Felicia Schwartz SIETAR UK Talk; Cultural Insights and Marketing, 6th November 2018

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The talk on 6th November 2018 will focus on cultural insight and food marketing : the importance of cultural insight when localizing products, as well as local foods going global. 

TO GET YOUR TICKETS : https://www.eventbrite.co.uk/e/cultural-insights-and-marketing-tickets-48269215523

About the speakers:

Felicia Schwartz has pursued an international career in branding working for global communication agencies Ogilvy and Dentsu. Her work took her to China, where she spent 13 years and specialized in strategic planning and consumer insights.
Currently based in London, Felicia helps brands and companies understand the Chinese consumer through cultural insight research and achieve effective business objectives through cross-cultural communication training. She has experience across a number of sectors such as automobile, luxury, cosmetics, retail and fast moving consumer goods.
Felicia is a graduate with Dean’s list merits, from Duke University in North Carolina, USA. She obtained her Master’s degree from Sciences Po, the prestigious Institute of Political Science in Paris, France.

Felicia Schwartz

Serdar Patkin is a semiotician and strategist providing brand semiotics, concepts and meaning as well as creative strategies for communication at PAKT insight+imagination. As Co-founder of Temaset Event Agency, he takes part in creating gastronomical movie experiences under a multi-sensory format: Tasty Cinema.
He worked as a cultural/political editor for magazines such as Arena and Luxury Files, and contributed as a writer to GQ, XOXO, Akşam, Yeni Harman, and Perspectives magazines among others. His articles have been published in academic books such as Internet and the Streets and Inter@aktivist. He speaks and trains at conferences and private training institutions. He also teaches 2 courses at Kadir Has University, “Online Reputation Management” and “Communication for Social Good”.
Serdar received his Bachelor’s Degree from the American Studies Department of Dokuz Eylul University in Turkey and studied for his Masters as a Fulbright scholar at The New School for Social Research in New York
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Help! Everyone is a China Expert – by Ardi Bouwers

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To read the rest of Ardi Bouwers’ post and find her blog too, just click on the link;  http://www.chinacircle.nl/help-everyone-a-china-expert/

About the Author – Ardi Bouwers is a China and communication expert. She plays with perspectives, jumping from China to the Netherlands and back, to help her clients deal with those difficult direct Dutch or the cautious circling Chinese, in order to build greater mutual trust and understanding.”

She can be reached via ardi@chinacircle.nl

How do Chinese millennials travel differently? – By Felicia Schwartz

The world is changing

Chinese Millenials are defining travel as they account for nearly 60% of all outbound travelers and 93% of them consider traveling an important part of their identity. Millenials’ travel patterns are a reflection of who they are as a specific demographic group, different to their more conservative and thrifty elders ; They are more ‘hedonistic’ in their willingness to spend money to indulge and pamper themselves and slightly less price sensitive. They are looking for meaningful, adventurous and exciting experiences. (GFK)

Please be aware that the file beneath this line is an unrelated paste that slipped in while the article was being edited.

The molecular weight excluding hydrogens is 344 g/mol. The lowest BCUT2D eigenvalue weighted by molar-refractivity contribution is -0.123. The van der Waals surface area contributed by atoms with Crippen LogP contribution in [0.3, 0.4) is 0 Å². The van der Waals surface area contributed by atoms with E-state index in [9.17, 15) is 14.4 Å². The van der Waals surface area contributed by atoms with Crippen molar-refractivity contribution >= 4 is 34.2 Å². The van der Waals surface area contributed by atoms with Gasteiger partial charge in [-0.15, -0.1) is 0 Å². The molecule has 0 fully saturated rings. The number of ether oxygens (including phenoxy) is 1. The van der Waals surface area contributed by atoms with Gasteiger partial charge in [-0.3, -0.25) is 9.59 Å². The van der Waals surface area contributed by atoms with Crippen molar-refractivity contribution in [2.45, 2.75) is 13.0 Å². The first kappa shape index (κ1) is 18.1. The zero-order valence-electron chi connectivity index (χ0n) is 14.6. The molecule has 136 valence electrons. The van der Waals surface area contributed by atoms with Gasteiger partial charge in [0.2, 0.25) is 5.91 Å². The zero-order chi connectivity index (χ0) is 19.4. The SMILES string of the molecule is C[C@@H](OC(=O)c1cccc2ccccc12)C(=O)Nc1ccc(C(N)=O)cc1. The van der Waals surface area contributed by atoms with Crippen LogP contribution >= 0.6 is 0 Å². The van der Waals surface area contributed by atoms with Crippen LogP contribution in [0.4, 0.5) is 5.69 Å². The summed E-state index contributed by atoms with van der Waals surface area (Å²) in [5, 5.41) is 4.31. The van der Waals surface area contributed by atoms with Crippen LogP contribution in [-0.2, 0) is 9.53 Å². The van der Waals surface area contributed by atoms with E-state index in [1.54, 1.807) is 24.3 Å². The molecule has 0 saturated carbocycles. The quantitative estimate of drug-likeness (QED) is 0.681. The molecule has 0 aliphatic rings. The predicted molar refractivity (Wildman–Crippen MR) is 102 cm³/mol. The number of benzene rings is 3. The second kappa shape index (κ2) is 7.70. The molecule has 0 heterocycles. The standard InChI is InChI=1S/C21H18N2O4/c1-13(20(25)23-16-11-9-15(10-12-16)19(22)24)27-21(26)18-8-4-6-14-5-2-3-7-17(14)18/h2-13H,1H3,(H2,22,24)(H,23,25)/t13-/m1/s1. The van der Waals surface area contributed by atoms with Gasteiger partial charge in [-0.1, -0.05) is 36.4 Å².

Chinese Millenials

International trips are predicted to rise by 25% over the next three years, while adventure trip, polar expeditions, and road trip travels are predicted to increase by 52%, 38%, and 75%, respectively. At present one in eight tourists to Antarctica is Chinese while Finland’s Lapland region last year recorded a record 92 % rise in overnight stays by Chinese visitors. Meanwhile Chinese demand for adventure travel is causing a shortage of skydiving instructors in New Zealand. Other adventures that Millenial independent travellers are interested in include zip-lining over Volcanos, riding in a hot air balloon, abseiling or caving, and tubing, water sledging or river surfing are top on the aquatic wish list (designhotpot.com)

 They are increasingly independent in their travels ; the 25-35 years olds tend to be semi independent ; traveling several times a year and planning some organized programs while keeping overall independent, 20 – 25 years olds travel by themselves and are open-minded about staying in hotels that might not cater for their specific cultural needs. The youngest contingent (18-20 years old) are willing to stay at hostels and backpacker-type accommodations. There is a growing search in this age group for “authenticity” and local experiences as they travel and discover the world.

They are hyper connected ; Young Chinese travelers are digitally savvy and highly involved in sharing experiences on social media platforms. 50% use travel booking sites (the three most popular being Ctrip, Qunar, and Tuniu) and they rely on review sites when planning their travels. When at their destination, WiFi is a key amenity for 63% of Chinese millennials surveyed and for 70% of 18 to 20-year-olds.

However, with all their differences. Millenials still need to be seen through the wider lense of the Chinese traveller. First of all, Chinese do travel more often than others in groups of 2 or even 3 generations. Cruise liners, for example, typically have to contend with Chinese guests that span several generations. This is when it becomes handy to focus on communalities such as food predilection and other dining habits as well as the ubiquitous love of shopping,